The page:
Bob Sugar

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ORAL HISTORIES
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Credit: Bob Sugar

Interviewed by
David Zierler
Location
Video conference
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Interview of Robert Sugar by David Zierler on May 13, 2020,Niels Bohr Library & Archives, American Institute of Physics,College Park, MD USA,www.aip.org/history-programs/niels-bohr-library/oral-histories/44887

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Abstract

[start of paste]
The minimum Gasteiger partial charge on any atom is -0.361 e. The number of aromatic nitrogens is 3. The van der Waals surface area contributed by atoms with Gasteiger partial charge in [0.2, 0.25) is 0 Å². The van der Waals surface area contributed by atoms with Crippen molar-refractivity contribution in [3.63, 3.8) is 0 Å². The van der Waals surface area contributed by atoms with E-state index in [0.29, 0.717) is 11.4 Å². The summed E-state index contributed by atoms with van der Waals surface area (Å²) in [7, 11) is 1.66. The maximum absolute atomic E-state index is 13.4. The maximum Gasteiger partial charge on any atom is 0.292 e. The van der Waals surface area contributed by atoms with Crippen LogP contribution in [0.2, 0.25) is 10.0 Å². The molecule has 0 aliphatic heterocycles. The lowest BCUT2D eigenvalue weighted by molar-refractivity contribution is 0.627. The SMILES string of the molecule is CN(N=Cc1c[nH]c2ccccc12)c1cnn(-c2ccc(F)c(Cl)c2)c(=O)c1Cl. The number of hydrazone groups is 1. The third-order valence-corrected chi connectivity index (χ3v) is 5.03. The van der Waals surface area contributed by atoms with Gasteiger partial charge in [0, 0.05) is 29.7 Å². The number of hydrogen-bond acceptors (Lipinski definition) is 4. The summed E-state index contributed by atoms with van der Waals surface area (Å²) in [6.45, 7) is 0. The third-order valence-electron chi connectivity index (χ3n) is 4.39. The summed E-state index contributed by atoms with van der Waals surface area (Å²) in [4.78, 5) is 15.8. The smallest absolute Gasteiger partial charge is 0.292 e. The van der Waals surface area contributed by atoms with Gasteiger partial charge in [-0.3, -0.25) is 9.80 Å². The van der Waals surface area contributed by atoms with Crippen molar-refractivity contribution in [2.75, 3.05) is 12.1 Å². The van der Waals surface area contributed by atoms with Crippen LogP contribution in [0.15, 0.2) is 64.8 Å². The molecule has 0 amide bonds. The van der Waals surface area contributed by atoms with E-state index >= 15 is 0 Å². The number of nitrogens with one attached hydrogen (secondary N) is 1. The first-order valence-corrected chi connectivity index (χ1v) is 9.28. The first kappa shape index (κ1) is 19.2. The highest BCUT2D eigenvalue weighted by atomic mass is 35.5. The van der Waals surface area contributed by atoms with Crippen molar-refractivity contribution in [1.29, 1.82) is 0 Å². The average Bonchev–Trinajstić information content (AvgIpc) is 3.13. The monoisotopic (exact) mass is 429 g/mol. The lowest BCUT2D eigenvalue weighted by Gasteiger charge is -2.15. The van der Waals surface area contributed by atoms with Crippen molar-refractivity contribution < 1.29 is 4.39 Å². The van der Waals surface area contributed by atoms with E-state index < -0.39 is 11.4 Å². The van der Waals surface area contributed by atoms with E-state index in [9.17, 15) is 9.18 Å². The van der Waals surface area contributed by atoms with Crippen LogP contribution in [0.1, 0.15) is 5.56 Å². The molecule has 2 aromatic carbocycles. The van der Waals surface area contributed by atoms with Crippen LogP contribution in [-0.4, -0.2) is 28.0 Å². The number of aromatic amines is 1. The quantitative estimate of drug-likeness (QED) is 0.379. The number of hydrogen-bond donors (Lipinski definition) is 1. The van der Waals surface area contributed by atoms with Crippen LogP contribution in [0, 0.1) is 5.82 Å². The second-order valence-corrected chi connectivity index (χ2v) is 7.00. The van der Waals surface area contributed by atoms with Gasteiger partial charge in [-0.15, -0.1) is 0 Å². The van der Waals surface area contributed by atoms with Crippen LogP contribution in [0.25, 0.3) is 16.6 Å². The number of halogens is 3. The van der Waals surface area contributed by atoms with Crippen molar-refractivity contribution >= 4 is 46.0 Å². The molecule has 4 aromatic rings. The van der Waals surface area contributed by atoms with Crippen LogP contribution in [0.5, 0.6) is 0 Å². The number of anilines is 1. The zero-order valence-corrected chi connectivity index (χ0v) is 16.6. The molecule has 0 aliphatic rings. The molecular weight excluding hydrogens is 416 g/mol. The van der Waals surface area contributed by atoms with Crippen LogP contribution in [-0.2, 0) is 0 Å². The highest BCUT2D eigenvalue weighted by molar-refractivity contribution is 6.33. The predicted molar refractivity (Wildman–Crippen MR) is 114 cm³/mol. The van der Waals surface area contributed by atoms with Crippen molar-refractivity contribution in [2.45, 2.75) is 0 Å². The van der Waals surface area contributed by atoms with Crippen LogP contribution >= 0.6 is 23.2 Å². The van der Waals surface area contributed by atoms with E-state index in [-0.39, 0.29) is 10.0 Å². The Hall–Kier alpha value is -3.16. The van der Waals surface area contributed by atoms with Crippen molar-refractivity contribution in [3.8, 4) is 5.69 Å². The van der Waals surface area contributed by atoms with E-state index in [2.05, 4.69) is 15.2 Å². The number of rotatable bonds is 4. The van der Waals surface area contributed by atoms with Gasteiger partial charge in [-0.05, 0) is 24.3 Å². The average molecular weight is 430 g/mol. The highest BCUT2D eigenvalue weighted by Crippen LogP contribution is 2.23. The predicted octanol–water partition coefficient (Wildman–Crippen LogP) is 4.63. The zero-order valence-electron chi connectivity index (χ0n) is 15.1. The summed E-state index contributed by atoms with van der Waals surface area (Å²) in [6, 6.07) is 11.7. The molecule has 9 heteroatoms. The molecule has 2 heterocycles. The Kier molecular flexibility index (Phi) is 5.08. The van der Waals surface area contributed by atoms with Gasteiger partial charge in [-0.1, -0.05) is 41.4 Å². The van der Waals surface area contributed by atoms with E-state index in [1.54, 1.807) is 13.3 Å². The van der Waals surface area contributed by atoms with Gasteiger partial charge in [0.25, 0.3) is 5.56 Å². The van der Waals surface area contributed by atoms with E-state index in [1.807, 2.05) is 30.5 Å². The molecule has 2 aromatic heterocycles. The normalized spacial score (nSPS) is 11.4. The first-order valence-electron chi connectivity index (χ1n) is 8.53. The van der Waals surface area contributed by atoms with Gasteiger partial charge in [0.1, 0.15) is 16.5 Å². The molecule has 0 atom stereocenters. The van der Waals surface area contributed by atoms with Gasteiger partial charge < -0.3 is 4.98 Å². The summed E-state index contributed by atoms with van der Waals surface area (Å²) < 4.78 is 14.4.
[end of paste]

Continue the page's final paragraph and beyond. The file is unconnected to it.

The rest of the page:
In this interview, David Zierler, Oral Historian for AIP, interviews Robert Sugar, emeritus professor and research professor of physics at UC Santa Barbara. Sugar recounts his childhood in New York and Ohio, and he describes his developing interest in physics in high school. He discusses his undergraduate education at Harvard, his early decision to focus on theory and his decision to go to Princeton for his Ph.D. Sugar describes his longtime collaboration and friendship with his graduate advisor Dick Blankenbecler, and his graduate research on phase shifts that appeared in scattering amplitudes. He discusses his postdoctoral research at Columbia, and his decision to accept a faculty position at UCSB. Sugar describes his contributions in building up the physics department into a major center of research, and he discusses his interest in Regge theory and the behavior in in the angular momentum plane. He discusses the development of the Kavli Institute and his growing interest in lattice gauge theory and describes its relationship to QCD. Sugar describes his collaborative work on MILC and explains how computational power has consistently lagged behind his theoretical interests. He explains how the priorities of the DOE and the NSF with regard to supporting physics has changed over the decades, and at the end of the interview, he discusses his long-term collaboration with Fermilab and his contributions as a mentor to young physicists.